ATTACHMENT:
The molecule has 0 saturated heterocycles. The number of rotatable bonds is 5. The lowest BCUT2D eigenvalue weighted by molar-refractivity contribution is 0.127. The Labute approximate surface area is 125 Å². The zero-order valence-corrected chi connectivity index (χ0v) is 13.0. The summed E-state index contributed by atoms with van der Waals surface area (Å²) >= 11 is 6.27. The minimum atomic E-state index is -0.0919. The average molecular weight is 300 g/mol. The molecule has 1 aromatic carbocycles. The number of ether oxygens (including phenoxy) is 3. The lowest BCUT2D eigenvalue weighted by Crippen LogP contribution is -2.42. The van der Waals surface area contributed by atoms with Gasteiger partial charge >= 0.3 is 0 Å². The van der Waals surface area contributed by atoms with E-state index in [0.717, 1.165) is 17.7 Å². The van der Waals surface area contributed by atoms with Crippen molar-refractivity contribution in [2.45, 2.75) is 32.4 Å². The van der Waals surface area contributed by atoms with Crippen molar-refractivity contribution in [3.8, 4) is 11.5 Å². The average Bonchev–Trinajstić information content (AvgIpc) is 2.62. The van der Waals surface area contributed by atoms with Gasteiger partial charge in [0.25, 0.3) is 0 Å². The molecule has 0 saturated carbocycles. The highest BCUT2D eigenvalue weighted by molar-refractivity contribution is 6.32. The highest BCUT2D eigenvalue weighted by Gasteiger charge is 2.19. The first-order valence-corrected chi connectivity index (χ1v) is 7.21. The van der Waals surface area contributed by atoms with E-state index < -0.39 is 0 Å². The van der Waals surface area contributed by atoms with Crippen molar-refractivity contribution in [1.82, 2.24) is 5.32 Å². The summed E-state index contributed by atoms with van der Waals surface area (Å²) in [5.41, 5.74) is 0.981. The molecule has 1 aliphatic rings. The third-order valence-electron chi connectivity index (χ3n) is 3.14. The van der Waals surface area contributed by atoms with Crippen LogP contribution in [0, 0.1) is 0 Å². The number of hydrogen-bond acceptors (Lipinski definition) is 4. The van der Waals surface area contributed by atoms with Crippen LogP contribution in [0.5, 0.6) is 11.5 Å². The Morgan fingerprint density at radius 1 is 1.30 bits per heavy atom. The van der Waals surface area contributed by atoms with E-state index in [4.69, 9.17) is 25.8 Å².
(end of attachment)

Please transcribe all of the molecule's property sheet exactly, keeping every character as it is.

The molecule has 0 saturated heterocycles. The number of rotatable bonds is 5. The lowest BCUT2D eigenvalue weighted by molar-refractivity contribution is 0.127. The Labute approximate surface area is 125 Å². The zero-order valence-corrected chi connectivity index (χ0v) is 13.0. The summed E-state index contributed by atoms with van der Waals surface area (Å²) >= 11 is 6.27. The minimum atomic E-state index is -0.0919. The average molecular weight is 300 g/mol. The molecule has 1 aromatic carbocycles. The number of ether oxygens (including phenoxy) is 3. The lowest BCUT2D eigenvalue weighted by Crippen LogP contribution is -2.42. The van der Waals surface area contributed by atoms with Gasteiger partial charge >= 0.3 is 0 Å². The van der Waals surface area contributed by atoms with E-state index in [0.717, 1.165) is 17.7 Å². The van der Waals surface area contributed by atoms with Crippen molar-refractivity contribution in [2.45, 2.75) is 32.4 Å². The van der Waals surface area contributed by atoms with Crippen molar-refractivity contribution in [3.8, 4) is 11.5 Å². The average Bonchev–Trinajstić information content (AvgIpc) is 2.62. The van der Waals surface area contributed by atoms with Gasteiger partial charge in [0.25, 0.3) is 0 Å². The molecule has 0 saturated carbocycles. The highest BCUT2D eigenvalue weighted by molar-refractivity contribution is 6.32. The highest BCUT2D eigenvalue weighted by Gasteiger charge is 2.19. The first-order valence-corrected chi connectivity index (χ1v) is 7.21. The van der Waals surface area contributed by atoms with E-state index < -0.39 is 0 Å². The van der Waals surface area contributed by atoms with Crippen molar-refractivity contribution in [1.82, 2.24) is 5.32 Å². The summed E-state index contributed by atoms with van der Waals surface area (Å²) in [5.41, 5.74) is 0.981. The molecule has 1 aliphatic rings. The third-order valence-electron chi connectivity index (χ3n) is 3.14. The van der Waals surface area contributed by atoms with Crippen LogP contribution in [0, 0.1) is 0 Å². The number of hydrogen-bond acceptors (Lipinski definition) is 4. The van der Waals surface area contributed by atoms with Crippen LogP contribution in [0.5, 0.6) is 11.5 Å². The Morgan fingerprint density at radius 1 is 1.30 bits per heavy atom. The van der Waals surface area contributed by atoms with E-state index in [4.69, 9.17) is 25.8 Å².